I would say the Collective Bargaining Agreements (CBA) for the men's and the women's league, and for the national team. In 2008, we signed the first CBA for women’s football. In 2019, we started talking about a renewal of this deal, but the negotiations were problematic. The women had to play for almost a year without a deal in place. It was tough for them, but they were so united and patient. They trusted us and the process and, finally last year, we succeeded in getting a new and better CBA.

The power of the collective was decisive. It doesn't matter how good you are as a negotiator, you can only succeed if the players are committed, united, and supporting you. If you use that power, then you can change working conditions. It is the same as in football: if you work together as a team on the pitch, then you have a good opportunity to win games.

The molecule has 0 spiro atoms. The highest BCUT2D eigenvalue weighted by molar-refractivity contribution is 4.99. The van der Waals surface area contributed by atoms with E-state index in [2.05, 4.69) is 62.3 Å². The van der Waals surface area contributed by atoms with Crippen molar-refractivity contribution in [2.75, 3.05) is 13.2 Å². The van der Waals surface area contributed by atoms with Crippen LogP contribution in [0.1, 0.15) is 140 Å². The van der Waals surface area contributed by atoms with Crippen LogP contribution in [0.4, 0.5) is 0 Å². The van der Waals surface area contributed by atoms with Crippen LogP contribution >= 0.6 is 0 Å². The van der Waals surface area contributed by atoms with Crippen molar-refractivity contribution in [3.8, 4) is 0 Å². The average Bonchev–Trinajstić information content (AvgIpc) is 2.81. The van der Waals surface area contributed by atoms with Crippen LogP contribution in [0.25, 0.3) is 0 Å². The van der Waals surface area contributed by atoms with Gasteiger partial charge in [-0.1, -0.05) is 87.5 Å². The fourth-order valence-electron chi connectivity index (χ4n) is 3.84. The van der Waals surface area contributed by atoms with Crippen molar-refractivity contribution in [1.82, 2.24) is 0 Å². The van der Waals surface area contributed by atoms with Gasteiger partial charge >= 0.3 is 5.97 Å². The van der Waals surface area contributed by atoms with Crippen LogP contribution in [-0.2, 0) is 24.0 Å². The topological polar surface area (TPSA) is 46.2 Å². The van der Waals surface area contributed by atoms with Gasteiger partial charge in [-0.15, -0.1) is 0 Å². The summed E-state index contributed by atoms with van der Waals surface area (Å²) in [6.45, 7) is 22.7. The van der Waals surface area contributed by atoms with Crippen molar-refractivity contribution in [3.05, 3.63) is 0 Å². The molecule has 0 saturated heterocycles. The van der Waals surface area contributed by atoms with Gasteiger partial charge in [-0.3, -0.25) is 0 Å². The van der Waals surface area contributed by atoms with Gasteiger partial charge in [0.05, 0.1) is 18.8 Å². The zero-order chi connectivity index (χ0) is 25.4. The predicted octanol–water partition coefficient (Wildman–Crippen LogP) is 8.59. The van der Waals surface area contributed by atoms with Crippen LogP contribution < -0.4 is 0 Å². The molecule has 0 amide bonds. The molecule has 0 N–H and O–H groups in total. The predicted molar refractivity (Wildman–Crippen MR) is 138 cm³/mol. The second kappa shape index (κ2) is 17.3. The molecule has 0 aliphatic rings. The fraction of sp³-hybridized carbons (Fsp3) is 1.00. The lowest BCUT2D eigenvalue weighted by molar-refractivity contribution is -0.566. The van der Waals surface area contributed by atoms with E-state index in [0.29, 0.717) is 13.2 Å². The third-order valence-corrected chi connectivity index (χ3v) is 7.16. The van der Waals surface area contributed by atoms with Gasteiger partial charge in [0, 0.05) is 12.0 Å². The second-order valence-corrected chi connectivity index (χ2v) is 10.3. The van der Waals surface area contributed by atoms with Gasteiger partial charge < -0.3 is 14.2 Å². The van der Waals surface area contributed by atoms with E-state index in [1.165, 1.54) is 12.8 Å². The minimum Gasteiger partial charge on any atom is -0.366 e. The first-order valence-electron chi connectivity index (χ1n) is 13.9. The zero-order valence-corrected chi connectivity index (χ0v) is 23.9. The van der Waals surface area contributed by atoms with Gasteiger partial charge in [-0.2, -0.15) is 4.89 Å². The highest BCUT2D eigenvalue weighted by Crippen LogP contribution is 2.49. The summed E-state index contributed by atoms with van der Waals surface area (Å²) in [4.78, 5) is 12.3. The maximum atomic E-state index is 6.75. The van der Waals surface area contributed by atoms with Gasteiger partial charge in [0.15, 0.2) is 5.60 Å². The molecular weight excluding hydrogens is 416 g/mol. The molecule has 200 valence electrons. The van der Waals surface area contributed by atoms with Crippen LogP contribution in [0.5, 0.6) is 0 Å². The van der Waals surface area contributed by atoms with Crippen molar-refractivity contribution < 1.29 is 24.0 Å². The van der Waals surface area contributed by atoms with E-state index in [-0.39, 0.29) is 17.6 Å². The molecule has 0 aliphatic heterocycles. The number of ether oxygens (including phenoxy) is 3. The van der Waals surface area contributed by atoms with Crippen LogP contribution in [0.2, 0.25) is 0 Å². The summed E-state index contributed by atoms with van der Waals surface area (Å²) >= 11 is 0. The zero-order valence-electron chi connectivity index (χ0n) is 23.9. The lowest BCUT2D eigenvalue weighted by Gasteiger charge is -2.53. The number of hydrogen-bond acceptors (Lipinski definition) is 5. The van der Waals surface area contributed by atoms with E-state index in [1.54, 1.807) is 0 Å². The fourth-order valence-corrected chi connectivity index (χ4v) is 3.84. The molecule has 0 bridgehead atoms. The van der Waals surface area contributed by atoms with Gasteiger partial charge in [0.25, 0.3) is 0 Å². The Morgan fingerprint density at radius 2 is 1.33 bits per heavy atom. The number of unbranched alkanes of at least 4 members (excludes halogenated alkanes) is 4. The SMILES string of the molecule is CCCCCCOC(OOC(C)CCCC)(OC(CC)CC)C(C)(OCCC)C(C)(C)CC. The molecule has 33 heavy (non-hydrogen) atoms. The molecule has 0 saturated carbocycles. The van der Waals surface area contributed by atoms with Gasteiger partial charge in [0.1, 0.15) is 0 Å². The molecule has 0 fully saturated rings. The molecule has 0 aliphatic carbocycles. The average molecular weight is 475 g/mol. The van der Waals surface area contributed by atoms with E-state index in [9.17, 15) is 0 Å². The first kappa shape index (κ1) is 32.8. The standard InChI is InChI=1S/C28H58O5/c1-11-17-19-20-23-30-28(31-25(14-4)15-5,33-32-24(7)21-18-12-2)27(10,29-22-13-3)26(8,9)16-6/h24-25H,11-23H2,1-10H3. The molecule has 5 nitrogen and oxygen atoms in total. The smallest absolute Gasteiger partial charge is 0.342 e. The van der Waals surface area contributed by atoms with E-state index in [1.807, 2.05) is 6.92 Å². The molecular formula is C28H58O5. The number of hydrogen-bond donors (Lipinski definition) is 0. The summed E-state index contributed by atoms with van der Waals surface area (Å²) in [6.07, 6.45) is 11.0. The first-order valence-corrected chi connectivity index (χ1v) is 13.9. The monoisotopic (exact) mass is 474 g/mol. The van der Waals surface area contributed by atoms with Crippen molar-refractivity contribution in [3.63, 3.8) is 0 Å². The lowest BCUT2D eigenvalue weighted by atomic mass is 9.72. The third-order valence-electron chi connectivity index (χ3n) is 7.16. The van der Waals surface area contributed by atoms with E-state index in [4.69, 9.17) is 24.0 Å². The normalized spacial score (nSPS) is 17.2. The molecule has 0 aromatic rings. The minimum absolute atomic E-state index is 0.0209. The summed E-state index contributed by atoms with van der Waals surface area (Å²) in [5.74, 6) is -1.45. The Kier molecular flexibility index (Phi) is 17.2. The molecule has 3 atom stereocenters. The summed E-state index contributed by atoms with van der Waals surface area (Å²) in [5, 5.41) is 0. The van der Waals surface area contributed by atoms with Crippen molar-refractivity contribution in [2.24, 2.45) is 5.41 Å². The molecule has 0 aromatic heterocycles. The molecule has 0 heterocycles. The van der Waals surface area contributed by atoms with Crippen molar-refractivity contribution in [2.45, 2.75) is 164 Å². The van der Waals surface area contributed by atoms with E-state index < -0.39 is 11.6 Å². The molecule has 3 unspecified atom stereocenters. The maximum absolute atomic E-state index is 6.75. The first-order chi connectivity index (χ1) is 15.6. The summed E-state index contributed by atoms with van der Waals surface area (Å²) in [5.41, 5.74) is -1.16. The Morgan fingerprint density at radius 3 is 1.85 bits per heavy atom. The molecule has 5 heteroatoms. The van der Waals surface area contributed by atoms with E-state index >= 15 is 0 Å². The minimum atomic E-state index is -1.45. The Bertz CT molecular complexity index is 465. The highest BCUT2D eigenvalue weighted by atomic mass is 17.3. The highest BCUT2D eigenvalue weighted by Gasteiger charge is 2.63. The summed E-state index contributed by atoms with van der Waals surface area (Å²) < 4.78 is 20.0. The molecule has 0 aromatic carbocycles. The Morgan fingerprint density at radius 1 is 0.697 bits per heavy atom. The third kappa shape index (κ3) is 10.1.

Is there anyone in the union world or in sports in general who inspires you?

I have to think about Marvin Miller, as it was very impressive how he turned the Major League Baseball Players Association into a very strong union, but I also respect Jean-Marc Bosman, as he had the courage to sacrifice his career by standing up for his rights and going to court.

What is your favourite football memory to date?  

It would be the 1994 season, when we played very well in the Champions League with IFK Goteborg, and I won the bronze medal with Sweden at the World Cup. In the Champions League, we were group winners ahead of Manchester United, Barcelona and Galatasaray. Nobody expected that a Swedish team could compete with these teams because of the huge difference in financial possibilities.